And now, he seems ready to make significant concessions on Social Security and Medicare in those debt-ceiling negotiations he might have avoided. Like the public option only moreso, Social Security and Medicare are popular. There's a significant rabble waiting to be roused, if a silver-tongued president were so inclined. So far, nothing.

Explanations. In the beginning, progressives explained these disappointments with some combination of 1) He's doing the best he can given political reality and the power of the special interests and 2) He's a bad negotiator who compromises when he doesn't have to. Lately, though, a third explanation is getting louder and louder: 3) Maybe he's not really on our side.

Bringing up Explanation 3 -- even to deny it -- is the surest way to start a blood feud on a liberal web site like Daily Kos. Emotions run high. Some liberals feel strongly that Obama has betrayed them, while others are just as strongly attached to him.

The problem is: All three explanations work, and each explains things the others can't. For example, I think Obama was genuinely surprised by the popular resistance Republicans raised to closing Guantanamo. (Scary, scary terrorists were going to be housed in flimsy jails down the street from you.) Otherwise, why make a grand promise only to back off of it? And I believe he did (foolishly) expect Republicans to negotiate in good faith on vital issues like the debt ceiling.

True intentions. In spite of all the socialist and Marxist and big spender rhetoric from the Right, what if Obama has always been a centrist? Left and Right alike imagined that the centrist positions he campaigned on were masking a deeper progressive agenda, but what if they weren't?

From the beginning, the role Obama has written for himself has been to let liberals and conservatives fight it out in Congress, and then to come in at the end with a compromise. (The problem has been that liberals are largely shut out of the corporate media -- when was the last time you saw Dennis Kucinich on TV? -- so the public debate has been between the most moderate Democrats and the most conservative Republicans, with Obama coming in at the end to make a center-right compromise rather than a left-right compromise.)

I think the way he has handled entitlement reform tells us a lot. The Simpson-Bowles Commission Obama appointed to study long-term deficit issues was stacked from the beginning. (Digby kept calling it "the Catfood Commission".) When the commission was appointed, Unsilent Generation posted:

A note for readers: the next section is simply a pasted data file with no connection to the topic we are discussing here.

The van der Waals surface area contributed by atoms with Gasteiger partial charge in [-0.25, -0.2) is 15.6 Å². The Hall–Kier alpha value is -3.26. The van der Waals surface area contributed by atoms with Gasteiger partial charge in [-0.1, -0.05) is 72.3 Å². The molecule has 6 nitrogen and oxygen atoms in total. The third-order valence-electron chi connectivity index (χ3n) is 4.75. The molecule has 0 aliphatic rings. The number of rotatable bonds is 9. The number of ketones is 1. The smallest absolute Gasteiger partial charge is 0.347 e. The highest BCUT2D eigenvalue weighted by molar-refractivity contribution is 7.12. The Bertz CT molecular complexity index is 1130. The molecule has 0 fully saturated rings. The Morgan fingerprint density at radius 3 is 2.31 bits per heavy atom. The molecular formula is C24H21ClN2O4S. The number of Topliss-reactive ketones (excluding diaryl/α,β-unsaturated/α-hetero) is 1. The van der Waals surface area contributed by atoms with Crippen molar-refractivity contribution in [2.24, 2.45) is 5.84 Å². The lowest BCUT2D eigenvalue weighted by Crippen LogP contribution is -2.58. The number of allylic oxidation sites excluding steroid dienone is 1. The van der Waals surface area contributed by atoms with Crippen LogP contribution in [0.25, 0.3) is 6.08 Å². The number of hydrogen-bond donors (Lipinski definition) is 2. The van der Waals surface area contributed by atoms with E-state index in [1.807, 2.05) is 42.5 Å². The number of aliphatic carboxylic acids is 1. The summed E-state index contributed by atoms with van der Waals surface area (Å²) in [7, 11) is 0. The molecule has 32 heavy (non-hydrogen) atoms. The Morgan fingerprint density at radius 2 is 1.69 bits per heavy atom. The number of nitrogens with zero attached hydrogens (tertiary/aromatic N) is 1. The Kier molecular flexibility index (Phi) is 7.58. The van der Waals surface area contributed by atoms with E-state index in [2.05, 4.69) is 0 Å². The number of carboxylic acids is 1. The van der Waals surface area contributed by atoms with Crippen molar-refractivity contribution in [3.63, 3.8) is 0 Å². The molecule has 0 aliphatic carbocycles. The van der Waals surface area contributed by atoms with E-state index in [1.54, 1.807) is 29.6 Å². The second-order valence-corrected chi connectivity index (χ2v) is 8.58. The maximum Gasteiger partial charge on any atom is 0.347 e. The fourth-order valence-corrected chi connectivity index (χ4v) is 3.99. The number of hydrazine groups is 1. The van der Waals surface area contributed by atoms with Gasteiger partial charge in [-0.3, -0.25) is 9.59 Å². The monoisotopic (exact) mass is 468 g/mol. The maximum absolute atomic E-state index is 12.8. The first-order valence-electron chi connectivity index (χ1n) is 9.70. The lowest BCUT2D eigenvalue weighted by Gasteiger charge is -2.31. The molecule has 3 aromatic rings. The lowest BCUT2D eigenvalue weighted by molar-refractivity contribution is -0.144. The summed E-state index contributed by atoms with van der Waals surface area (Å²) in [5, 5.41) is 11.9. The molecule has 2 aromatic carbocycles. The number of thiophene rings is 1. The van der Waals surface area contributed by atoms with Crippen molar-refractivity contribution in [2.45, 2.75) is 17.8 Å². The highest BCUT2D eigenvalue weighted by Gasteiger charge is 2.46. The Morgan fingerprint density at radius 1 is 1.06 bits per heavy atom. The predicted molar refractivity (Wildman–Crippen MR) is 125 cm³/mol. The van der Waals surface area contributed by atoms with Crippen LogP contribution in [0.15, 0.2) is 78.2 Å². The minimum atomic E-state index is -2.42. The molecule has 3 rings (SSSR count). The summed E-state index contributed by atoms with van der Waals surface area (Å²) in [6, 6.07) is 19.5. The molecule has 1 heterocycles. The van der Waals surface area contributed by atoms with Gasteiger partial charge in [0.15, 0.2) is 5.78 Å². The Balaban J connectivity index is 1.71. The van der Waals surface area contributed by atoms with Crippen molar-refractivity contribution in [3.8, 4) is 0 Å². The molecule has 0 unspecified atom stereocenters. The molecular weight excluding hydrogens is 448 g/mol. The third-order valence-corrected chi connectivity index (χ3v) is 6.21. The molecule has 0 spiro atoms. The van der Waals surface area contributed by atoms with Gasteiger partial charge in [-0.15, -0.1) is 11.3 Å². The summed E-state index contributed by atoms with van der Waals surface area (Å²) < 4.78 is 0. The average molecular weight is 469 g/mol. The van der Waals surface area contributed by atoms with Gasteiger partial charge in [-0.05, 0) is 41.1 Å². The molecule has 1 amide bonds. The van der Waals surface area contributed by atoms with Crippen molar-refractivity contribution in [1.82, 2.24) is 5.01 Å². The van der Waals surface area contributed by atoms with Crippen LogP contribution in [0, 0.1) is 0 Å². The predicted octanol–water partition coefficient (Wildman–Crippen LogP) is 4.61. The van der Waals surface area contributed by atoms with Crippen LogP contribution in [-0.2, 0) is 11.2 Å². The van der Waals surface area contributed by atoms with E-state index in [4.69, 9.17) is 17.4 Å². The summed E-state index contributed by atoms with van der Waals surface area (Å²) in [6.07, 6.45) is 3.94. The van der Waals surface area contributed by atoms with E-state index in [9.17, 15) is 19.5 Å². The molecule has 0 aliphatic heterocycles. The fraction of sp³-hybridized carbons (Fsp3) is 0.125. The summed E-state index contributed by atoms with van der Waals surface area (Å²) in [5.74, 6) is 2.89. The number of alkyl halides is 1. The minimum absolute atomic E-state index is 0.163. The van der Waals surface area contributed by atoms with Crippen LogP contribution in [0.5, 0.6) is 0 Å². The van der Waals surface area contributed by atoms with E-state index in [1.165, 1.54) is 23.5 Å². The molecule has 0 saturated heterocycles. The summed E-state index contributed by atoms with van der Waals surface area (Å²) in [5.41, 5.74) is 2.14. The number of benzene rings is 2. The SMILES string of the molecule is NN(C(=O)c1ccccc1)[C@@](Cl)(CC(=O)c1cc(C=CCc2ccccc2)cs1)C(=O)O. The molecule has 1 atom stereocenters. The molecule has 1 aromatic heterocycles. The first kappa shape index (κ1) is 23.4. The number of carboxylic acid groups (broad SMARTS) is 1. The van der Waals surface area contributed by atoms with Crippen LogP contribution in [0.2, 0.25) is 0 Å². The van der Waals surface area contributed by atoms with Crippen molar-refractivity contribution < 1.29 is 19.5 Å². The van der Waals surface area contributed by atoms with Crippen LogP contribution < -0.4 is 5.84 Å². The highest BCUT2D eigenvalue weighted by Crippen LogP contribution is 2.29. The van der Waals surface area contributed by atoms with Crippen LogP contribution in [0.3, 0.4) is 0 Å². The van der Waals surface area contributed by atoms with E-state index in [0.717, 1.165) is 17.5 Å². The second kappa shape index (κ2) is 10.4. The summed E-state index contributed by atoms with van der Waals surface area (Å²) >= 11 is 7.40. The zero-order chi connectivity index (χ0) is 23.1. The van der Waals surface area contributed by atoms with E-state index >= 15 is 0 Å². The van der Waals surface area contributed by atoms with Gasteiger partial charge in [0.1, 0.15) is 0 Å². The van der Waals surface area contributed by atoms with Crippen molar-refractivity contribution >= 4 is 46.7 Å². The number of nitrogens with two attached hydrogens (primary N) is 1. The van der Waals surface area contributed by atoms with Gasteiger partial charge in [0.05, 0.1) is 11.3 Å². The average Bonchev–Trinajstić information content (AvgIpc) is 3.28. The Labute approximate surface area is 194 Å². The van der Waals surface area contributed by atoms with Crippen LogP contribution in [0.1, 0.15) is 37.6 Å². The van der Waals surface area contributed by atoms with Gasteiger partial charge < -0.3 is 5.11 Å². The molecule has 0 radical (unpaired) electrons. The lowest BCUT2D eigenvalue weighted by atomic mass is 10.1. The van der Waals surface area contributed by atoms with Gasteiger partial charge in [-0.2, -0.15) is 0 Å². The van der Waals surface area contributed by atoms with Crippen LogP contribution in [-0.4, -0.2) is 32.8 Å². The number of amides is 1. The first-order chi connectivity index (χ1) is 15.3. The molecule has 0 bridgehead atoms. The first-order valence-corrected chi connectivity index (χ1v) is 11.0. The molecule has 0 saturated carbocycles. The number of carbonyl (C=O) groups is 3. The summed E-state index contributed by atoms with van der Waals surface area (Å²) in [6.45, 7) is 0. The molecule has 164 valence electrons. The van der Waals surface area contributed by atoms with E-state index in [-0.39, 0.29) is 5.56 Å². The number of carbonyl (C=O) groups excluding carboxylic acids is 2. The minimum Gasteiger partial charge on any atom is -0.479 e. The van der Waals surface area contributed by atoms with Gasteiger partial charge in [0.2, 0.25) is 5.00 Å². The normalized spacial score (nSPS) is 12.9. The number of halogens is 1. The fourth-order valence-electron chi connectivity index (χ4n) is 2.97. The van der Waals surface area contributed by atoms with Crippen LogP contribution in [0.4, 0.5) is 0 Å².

Despite protestations to the contrary, the commission exists primarily to make cuts to Social Security and Medicare. The commission’s slant is evident from the choice of its two co-chairs: former Wyoming Republican senator Alan Simpson, a long-time foe of entitlements, and Erskine Bowles, the middle-right former Clinton chief of staff.

It should have surprised no one when Simpson called Social Security "a milk cow with 310 million tits". And it should have surprised no one that the Commission recommended Social Security and Medicare cuts.

Presidents do this kind of spadework to cover unpopular actions they want to take later. It's where you can see presidential intention in its purest form. Obama has believed all along that Social Security and Medicare need to be cut. So while he's not likely to get on board with the Ryan privatization plan, he's also not likely to make a bold stand against cuts that he's been maneuvering towards from the beginning.

Framing is another place you can see presidential intention at work. The other side can force you to accept deals you don't like, but they can't make you repeat their deceptive rhetoric. Recently, though, Obama has said things like:

Government has to start living within its means, just like families do.  We have to cut the spending we can’t afford so we can put the economy on sounder footing, and give our businesses the confidence they need to grow and create jobs

Paul Krugman comments:

That’s three of the right’s favorite economic fallacies in just two sentences. No, the government shouldn’t budget the way families do; on the contrary, trying to balance the budget in times of economic distress is a recipe for deepening the slump. Spending cuts right now wouldn’t “put the economy on sounder footing.” They would reduce growth and raise unemployment. And last but not least, businesses aren’t holding back because they lack confidence in government policies; they’re holding back because they don’t have enough customers — a problem that would be made worse, not better, by short-term spending cuts.

My conclusion. Consider the possibility that Obama is a Clintonian centrist whose liberal actions have been forced on him by events. I don't think he's a bad guy or a traitor to the cause. I just don't think he's ever been a progressive.